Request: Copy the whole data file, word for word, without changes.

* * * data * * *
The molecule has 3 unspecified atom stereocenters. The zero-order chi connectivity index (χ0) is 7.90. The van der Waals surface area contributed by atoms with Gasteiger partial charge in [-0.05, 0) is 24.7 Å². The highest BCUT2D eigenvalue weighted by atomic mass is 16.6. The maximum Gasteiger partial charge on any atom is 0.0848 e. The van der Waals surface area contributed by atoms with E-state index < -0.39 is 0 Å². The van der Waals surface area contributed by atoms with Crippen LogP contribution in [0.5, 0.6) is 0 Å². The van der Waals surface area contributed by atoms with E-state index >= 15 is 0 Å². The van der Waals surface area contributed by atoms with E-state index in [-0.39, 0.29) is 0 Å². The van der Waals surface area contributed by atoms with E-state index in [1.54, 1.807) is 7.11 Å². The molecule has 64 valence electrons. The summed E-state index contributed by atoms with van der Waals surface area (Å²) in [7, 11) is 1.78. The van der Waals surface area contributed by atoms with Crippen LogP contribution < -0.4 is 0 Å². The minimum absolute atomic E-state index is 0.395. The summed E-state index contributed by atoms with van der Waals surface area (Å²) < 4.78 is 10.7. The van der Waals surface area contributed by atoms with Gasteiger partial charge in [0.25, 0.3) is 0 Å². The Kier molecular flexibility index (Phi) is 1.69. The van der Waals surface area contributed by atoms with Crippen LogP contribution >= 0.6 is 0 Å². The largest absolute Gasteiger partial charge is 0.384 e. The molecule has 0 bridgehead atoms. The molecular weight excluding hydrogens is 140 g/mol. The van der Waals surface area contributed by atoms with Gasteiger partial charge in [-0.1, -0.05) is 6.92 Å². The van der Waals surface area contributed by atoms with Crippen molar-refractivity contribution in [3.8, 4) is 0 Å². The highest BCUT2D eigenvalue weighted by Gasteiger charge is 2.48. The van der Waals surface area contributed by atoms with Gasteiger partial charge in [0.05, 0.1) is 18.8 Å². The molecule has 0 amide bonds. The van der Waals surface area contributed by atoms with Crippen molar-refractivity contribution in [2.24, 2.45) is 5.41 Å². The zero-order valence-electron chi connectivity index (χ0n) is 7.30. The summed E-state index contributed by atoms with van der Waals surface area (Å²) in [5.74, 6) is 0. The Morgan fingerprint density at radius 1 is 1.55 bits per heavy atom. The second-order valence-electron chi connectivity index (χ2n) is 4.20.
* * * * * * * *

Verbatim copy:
The molecule has 3 unspecified atom stereocenters. The zero-order chi connectivity index (χ0) is 7.90. The van der Waals surface area contributed by atoms with Gasteiger partial charge in [-0.05, 0) is 24.7 Å². The highest BCUT2D eigenvalue weighted by atomic mass is 16.6. The maximum Gasteiger partial charge on any atom is 0.0848 e. The van der Waals surface area contributed by atoms with E-state index < -0.39 is 0 Å². The van der Waals surface area contributed by atoms with Crippen LogP contribution in [0.5, 0.6) is 0 Å². The van der Waals surface area contributed by atoms with E-state index >= 15 is 0 Å². The van der Waals surface area contributed by atoms with E-state index in [-0.39, 0.29) is 0 Å². The van der Waals surface area contributed by atoms with E-state index in [1.54, 1.807) is 7.11 Å². The molecule has 64 valence electrons. The summed E-state index contributed by atoms with van der Waals surface area (Å²) in [7, 11) is 1.78. The van der Waals surface area contributed by atoms with Crippen LogP contribution < -0.4 is 0 Å². The minimum absolute atomic E-state index is 0.395. The summed E-state index contributed by atoms with van der Waals surface area (Å²) < 4.78 is 10.7. The van der Waals surface area contributed by atoms with Gasteiger partial charge in [0.25, 0.3) is 0 Å². The Kier molecular flexibility index (Phi) is 1.69. The van der Waals surface area contributed by atoms with Crippen LogP contribution >= 0.6 is 0 Å². The largest absolute Gasteiger partial charge is 0.384 e. The molecule has 0 bridgehead atoms. The molecular weight excluding hydrogens is 140 g/mol. The van der Waals surface area contributed by atoms with Gasteiger partial charge in [-0.1, -0.05) is 6.92 Å². The van der Waals surface area contributed by atoms with Crippen molar-refractivity contribution in [3.8, 4) is 0 Å². The highest BCUT2D eigenvalue weighted by Gasteiger charge is 2.48. The van der Waals surface area contributed by atoms with Gasteiger partial charge in [0.05, 0.1) is 18.8 Å². The molecule has 0 amide bonds. The van der Waals surface area contributed by atoms with Crippen molar-refractivity contribution in [2.24, 2.45) is 5.41 Å². The zero-order valence-electron chi connectivity index (χ0n) is 7.30. The summed E-state index contributed by atoms with van der Waals surface area (Å²) in [5.74, 6) is 0. The Morgan fingerprint density at radius 1 is 1.55 bits per heavy atom. The second-order valence-electron chi connectivity index (χ2n) is 4.20.